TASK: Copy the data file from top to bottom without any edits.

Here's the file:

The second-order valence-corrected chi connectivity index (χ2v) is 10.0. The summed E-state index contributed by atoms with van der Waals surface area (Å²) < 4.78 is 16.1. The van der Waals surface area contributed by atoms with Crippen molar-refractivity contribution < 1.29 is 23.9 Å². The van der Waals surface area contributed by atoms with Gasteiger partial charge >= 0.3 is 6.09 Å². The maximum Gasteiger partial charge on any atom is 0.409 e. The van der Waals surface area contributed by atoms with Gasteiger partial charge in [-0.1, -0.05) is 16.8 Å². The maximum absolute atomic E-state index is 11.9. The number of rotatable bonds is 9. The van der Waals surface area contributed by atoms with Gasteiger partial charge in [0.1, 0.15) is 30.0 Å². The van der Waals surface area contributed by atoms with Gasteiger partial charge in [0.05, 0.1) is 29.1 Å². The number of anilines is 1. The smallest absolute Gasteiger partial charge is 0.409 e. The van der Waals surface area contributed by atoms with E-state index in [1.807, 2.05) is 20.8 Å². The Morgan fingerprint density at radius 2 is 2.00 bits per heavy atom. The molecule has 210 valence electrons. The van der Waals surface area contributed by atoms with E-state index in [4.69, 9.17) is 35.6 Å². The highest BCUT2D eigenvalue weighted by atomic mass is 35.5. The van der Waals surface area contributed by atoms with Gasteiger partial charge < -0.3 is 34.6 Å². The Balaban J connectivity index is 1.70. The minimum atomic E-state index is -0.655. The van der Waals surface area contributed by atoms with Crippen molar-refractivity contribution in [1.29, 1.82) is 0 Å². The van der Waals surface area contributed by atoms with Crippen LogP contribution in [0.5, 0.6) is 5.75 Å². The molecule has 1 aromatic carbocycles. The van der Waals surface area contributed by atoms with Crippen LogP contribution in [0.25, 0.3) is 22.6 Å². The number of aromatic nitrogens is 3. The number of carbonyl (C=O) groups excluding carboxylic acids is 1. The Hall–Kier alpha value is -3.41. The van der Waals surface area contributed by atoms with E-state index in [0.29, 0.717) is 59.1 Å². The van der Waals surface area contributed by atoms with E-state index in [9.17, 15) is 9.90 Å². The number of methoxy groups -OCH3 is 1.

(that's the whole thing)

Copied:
The second-order valence-corrected chi connectivity index (χ2v) is 10.0. The summed E-state index contributed by atoms with van der Waals surface area (Å²) < 4.78 is 16.1. The van der Waals surface area contributed by atoms with Crippen molar-refractivity contribution < 1.29 is 23.9 Å². The van der Waals surface area contributed by atoms with Gasteiger partial charge >= 0.3 is 6.09 Å². The maximum Gasteiger partial charge on any atom is 0.409 e. The van der Waals surface area contributed by atoms with Gasteiger partial charge in [-0.1, -0.05) is 16.8 Å². The maximum absolute atomic E-state index is 11.9. The number of rotatable bonds is 9. The van der Waals surface area contributed by atoms with Gasteiger partial charge in [0.1, 0.15) is 30.0 Å². The van der Waals surface area contributed by atoms with Gasteiger partial charge in [0.05, 0.1) is 29.1 Å². The number of anilines is 1. The smallest absolute Gasteiger partial charge is 0.409 e. The van der Waals surface area contributed by atoms with E-state index in [1.807, 2.05) is 20.8 Å². The Morgan fingerprint density at radius 2 is 2.00 bits per heavy atom. The molecule has 210 valence electrons. The van der Waals surface area contributed by atoms with E-state index in [4.69, 9.17) is 35.6 Å². The highest BCUT2D eigenvalue weighted by atomic mass is 35.5. The van der Waals surface area contributed by atoms with Gasteiger partial charge < -0.3 is 34.6 Å². The Balaban J connectivity index is 1.70. The minimum atomic E-state index is -0.655. The van der Waals surface area contributed by atoms with Crippen molar-refractivity contribution in [1.29, 1.82) is 0 Å². The van der Waals surface area contributed by atoms with Crippen LogP contribution in [0.5, 0.6) is 5.75 Å². The molecule has 1 aromatic carbocycles. The van der Waals surface area contributed by atoms with Crippen LogP contribution in [0.25, 0.3) is 22.6 Å². The number of aromatic nitrogens is 3. The number of carbonyl (C=O) groups excluding carboxylic acids is 1. The Hall–Kier alpha value is -3.41. The van der Waals surface area contributed by atoms with E-state index in [0.29, 0.717) is 59.1 Å². The van der Waals surface area contributed by atoms with E-state index in [9.17, 15) is 9.90 Å². The number of methoxy groups -OCH3 is 1.